You know her as John Waters’ teen film star, a former talk show host, and a celebrity weight-watcher. Now meet the acclaimed executive producer. Ricki Lake’s newly released documentary, The Business of Being Born, shines a spotlight on the excesses of US obstetrics and is being likened to An Inconvenient Truth, earning her the moniker “The Al Gore of Home Birth.”

Lake is humbled by the comparison to her eco hero, even if the climate crisis and childbirth are seemingly unrelated. In her eyes, the state of maternity care in the US is also critical because the proportion of women giving birth by cesarean section is now 31 percent — a rise of 50 percent in the last 10 years. So Lake is talking up what you might call the green alternative: home birth. Her film’s harrowing footage shows that there’s virtually no such thing as “natural birth” in most US hospitals. “I love that this issue is being talked about as an inconvenient truth,” she says from her Los Angeles home. “It’s that dire of a situation.”

Those already living green are a natural audience for the film, says Lake, who opted to give birth to her second son at home with a midwife. (Hers is one of several home births filmed in the documentary.) The experience has made her both healthier and more eco conscious, from the pounds she’s shed to the organic veggies she now buys. “I learned to love my body the day I gave birth at home in my bathtub,” she says.

1. Her indulgent parenting sin: Diapers—disposables. I just could not get my head around the idea of cloth diapers. But I have to say, I potty trained my kids very early. My older son was out of diapers by the time he was 2! If I were to have another baby, I’d use G diapers (which are flushable and biodegrade in under two months).

2. Environmental pet peeve: Littering. I yell at people. I scream “Litterbug!” In Serial Mom (another Waters flick, with Kathleen Turner) the lead character wants to kill her neighbor for not recycling. I’m not that bad, but I don’t have a problem getting in someone’s face!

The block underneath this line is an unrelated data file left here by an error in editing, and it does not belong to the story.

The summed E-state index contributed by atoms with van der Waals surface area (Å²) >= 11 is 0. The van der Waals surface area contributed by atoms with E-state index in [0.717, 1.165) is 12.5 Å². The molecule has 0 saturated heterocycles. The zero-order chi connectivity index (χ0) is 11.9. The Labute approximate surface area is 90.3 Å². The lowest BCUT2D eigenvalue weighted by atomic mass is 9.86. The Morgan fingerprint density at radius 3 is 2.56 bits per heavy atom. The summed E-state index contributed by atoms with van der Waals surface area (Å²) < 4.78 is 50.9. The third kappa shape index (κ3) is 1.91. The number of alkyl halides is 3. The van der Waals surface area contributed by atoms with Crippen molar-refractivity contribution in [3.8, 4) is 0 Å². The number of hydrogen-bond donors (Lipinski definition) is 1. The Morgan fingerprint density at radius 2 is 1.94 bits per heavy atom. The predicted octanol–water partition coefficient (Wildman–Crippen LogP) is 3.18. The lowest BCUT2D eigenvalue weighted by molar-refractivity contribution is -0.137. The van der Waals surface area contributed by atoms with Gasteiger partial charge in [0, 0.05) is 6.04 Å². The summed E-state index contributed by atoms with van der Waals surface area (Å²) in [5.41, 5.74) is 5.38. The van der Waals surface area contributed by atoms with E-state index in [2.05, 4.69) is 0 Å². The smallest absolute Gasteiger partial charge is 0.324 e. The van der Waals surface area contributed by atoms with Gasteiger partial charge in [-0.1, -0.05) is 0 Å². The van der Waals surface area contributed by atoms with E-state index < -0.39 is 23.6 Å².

3 Family eco car: Lexus 400 Hybrid. And my ex drives a Prius.

4. Tune pick: The new Radiohead is so good. I love their whole concept of pay what you want—what is it worth to you?

5. Tattoo count: John Waters always told me there’s nothing uglier than an 80-year-old with a tattoo. I’m not into them or piercings.

6. How green she feels: I recycle, I just bought bamboo plates, I’m looking into changing my (home energy) system to solar paneling. I want to do my part—I think we have no choice. I’m not Ed Begley Jr, but I want to be!

7. Most damningly true characteristic of her star sign:  I’m a textbook Virgo. I planned both pregnancies to the day—not an easy feat. I read all the books on how to get it right.

8. Hotel that knows her best: The Four Seasons. Any of them. It’s about as plush as you can get, but I don’t know if it’s so green.

9. Her favorite place on earth: New York City. I’ll always be a New Yorker.

10. Topic that occupies way too much of her brain: Dealing with my weight.

11. Her dream carpool partner: Ina May Gaskin (the “midwife of modern midwifery”).

12. Her worst haircut: Ricki Lake Show, season four. I wanted the Demi Moore Ghost haircut, but it went terribly awry.

13. Top DIY pastime: Knitting. I’m a really good knitter. I made lots of baby clothes and blankets. I’ve been doing it since I was 14, before it was cool. But I was anything but cool!

14. Her fortune cookie wisdom: Always treat people the way you want to be treated. That goes for the
planet, too.

Story by Jennifer Block. This article originally appeared in Plenty in February 2008.

Copyright Environ Press 2008.

Ricki Lake goes eco
The movie star’s newly released documentary,<i> The Business of Being Born</i>, shines a spotlight on the excesses of US obstetrics.